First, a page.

Like most profs, I haven’t had much formal teacher training. I’ve had a bit, and I’ve had some informal training (some of it from my wife, who is a trained teacher). I do care about my teaching, and I’m aware of the large body of research that says that just standing up in front of a class and lecturing is an ineffective way to teach most students. But I still mostly lecture, though I’ve slowly cut back on it over the years. I still lecture in part because I think I’m a solidly above-average lecturer and so I’ve always questioned whether that body of research really applies to me.*
But reading this post over at Crooked Timber gave me pause. It relates how a really good lecturer at Harvard–so a really good lecturer lecturing to really good students–found out that his students just weren’t grasping the material nearly as deeply as he thought they were. He was lecturing as well as possible, under the best circumstances possible–and it still wasn’t working. Now, I do wonder a little how he could’ve failed to realize it wasn’t working (the post includes some thought-provoking speculation on this point). But still, a pretty sobering story for someone like me.
The post goes on to talk about some radical alternative approaches. I don’t know that the most radical ones–like having students do the lecturing!–are feasible for the sort of material I, and probably many of you, teach. But recently my gradual ramping down of the amount of lecturing I do, in favor of things like spending one class session a week having students work in pairs on practice problems and thought exercises, has started to bear fruit. So even if you feel, with justification, that you’re an excellent lecturer, you may still want to try lecturing a bit less. There are ways to do this even in a massive class, and even if you’re not (yet) prepared to give over entire class sessions to non-lecturing activities. For instance (to pick just one example of the many non-lecturing things you can do), you can break up your lectures by posing questions to the class and have the students talk to their neighbor for a minute to come up with the answer. Then call on a few students, who will probably give different answers if the answer is non-obvious, or if there is no single right answer. Those different answers then provide a jumping off point for another minute of discussion-in-pairs, or for the next bit of the lecture.
I encourage you to share your best tips for how to teach without lecturing in the comments. And do check out the comment thread for the linked post as well–comment threads at Crooked Timber are lengthy and excellent.
*Yes, I know that most everyone thinks they’re above-average at everything they do. But in my own defense, I do have some independent reasons for thinking I’m an above-average lecturer.
It is important not to overbuy the anti-lecture hype. There are so many rich ideas that are easier to convey in a lecture than even the textbook. The real key to understanding good teaching is that it is all about getting the students to think. The reason that most lecturing falls flat is that behaviorally students will just sit back and either ignore, doodle, or copy down random things off the power point. Description of big ideas, with an immediate use of the idea as either a question or problem, followed by feedback is the way to go.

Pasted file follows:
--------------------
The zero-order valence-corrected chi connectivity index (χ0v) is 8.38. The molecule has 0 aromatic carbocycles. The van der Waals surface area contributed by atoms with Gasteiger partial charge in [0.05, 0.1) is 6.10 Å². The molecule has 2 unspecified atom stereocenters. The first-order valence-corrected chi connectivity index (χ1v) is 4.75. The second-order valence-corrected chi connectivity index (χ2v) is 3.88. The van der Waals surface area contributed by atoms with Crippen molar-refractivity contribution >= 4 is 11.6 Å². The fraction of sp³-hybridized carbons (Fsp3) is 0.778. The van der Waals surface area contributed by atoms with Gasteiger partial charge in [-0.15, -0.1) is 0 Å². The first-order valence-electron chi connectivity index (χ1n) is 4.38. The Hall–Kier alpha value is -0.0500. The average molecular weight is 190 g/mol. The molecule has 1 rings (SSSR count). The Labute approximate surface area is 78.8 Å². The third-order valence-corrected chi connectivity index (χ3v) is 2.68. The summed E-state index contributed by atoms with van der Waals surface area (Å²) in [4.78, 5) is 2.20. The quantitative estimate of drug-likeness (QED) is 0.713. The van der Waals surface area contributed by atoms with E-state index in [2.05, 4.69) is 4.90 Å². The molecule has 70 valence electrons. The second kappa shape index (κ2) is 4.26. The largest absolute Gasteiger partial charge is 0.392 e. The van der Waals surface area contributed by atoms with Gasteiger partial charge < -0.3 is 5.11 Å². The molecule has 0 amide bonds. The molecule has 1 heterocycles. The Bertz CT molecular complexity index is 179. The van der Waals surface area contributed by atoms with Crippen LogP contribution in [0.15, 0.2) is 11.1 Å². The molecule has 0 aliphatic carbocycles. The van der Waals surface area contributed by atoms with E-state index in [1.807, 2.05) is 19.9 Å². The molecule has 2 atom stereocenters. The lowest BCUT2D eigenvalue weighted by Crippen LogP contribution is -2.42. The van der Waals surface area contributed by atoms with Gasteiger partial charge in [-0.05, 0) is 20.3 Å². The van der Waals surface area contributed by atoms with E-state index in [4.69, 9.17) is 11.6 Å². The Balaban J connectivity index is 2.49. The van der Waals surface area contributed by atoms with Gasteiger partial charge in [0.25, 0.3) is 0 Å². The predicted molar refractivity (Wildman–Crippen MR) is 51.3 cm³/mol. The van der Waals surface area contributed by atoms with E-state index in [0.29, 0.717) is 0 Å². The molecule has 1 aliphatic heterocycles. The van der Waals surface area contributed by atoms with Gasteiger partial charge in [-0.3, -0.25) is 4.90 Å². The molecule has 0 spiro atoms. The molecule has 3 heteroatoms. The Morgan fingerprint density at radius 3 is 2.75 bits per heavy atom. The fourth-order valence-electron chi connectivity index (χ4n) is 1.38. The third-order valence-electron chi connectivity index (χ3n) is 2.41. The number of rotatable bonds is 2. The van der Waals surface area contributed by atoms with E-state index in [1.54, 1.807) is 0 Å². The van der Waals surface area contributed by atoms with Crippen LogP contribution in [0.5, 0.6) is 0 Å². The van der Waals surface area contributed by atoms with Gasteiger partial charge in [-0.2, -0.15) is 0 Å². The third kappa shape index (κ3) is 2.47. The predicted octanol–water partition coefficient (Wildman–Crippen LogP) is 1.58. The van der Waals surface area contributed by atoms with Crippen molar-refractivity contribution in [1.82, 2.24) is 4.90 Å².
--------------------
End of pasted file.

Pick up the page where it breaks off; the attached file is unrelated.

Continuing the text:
Agreed–engaging the students, getting them to think, is key.
Certainly failing to engage (all) the students is the problem. You need to be very very skilled or have very exciting news to engage students for all of 45 minutes or longer by simply lecturing. 15-20 minutes is much easier – therefore I suggest to enter something forcing the audience to listen/think/respond in the middle if not earlier. I also have practised small “questionaires” with 5-10 questions related to the theme of the lecture for students – everybody thinking this or that – stand up/sit. That can become quite fun and I used it in the beginning of lectures for first year students where I knew the student had had 4 lectures in a row before my lecture. Then I imagine that they really can use getting up and down and some laugh. Unfortunately, there are big differences between the engagement of students in different countries/universities and on different stages of their education and it seems that at some places it is almost impossible to get the students even just to reply questions in the lecture hall. They are used to be quiet for hours. There, the other means with small tasks as discussing two and two for five minutes are valuable. Those students need to be trained in participating and engaging. Training the students to assimilate and reflect in the lecture hall I believe may turn out to pay off with more independently thinking and behaving students in the longer term.
Pingback: More on good lecturing « Oikos Blog
Pingback: Am I teaching well given the available research on teaching « Jabberwocky Ecology | Weecology's Blog
Pingback: Is higher education about to go the way of the music industry? | Dynamic Ecology